Tuesday, October 6, 2009

The Reaper

I am one of those people who fantasizes about having my own sustainable farm on twenty or so picturesque acres in Vermont, Colorado, or Northern California. I like to think that I can be resourceful person of the land, the kind of person who can assess the richness of soil just by picking up a handful and feeling its mealy texture between my fingers.

To this end, I have bought and read at least five gardening books. I also study books on rural living for tips on how to shelter plants during winter and can fruits and vegetables during the fall. Each spring, I buy order packets of organic seeds and comb through farmers' markets for vegetable and herb seedlings. I faithfully pot my budding plants in organic soil and place mulch on them to retain moisture. I regularly lavish compost from my worm bin to fertilize them. I give them water and sunlight. To prevent slugs and pests, I spray home brewed garlic insecticide on their leaves and place crushed egg shells around their stems.

It is all for naught. My plants all die in my care. Indoor plants and outdoor plants meet the same tragic outcome. Indeed, my dear readers, I took these photos of my plants only a few minutes ago. These are fresh kills! Imagine the condition my herb garden -- the earliest and longest suffering part of my garden -- must be in.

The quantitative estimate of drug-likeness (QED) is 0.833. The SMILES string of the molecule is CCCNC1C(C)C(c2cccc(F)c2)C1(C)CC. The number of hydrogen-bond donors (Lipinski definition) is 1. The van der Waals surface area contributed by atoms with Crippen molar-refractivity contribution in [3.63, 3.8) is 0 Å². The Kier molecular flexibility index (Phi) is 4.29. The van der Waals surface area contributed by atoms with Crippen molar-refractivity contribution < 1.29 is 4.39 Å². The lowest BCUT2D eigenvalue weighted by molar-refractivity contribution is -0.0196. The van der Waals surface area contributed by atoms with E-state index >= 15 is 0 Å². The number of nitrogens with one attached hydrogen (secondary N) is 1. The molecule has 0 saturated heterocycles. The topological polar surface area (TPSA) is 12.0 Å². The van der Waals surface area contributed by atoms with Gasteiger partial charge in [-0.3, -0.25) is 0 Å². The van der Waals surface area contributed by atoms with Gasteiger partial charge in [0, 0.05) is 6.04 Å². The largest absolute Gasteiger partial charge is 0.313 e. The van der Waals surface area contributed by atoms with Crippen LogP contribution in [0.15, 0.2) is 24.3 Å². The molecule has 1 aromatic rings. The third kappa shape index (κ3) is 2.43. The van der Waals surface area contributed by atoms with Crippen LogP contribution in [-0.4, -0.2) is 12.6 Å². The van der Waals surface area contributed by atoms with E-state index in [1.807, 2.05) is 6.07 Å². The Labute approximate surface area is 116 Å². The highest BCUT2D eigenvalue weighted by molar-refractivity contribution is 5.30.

Looking at this depressing scene, I know I should give up on gardening as a hobby. I will likely vow that I will never pick up a garden shovel again and instead focus my energies on something more suited to my assassin hands, like Tae Kwan Do. Yet, when springs comes again, I am sure I will find myself once again browsing seed catalogs and eyeing the green pepper seedlings at the local nursery. As they say, hope springs eternal. I wish the same could be said about tomato plants.

No comments:

Post a Comment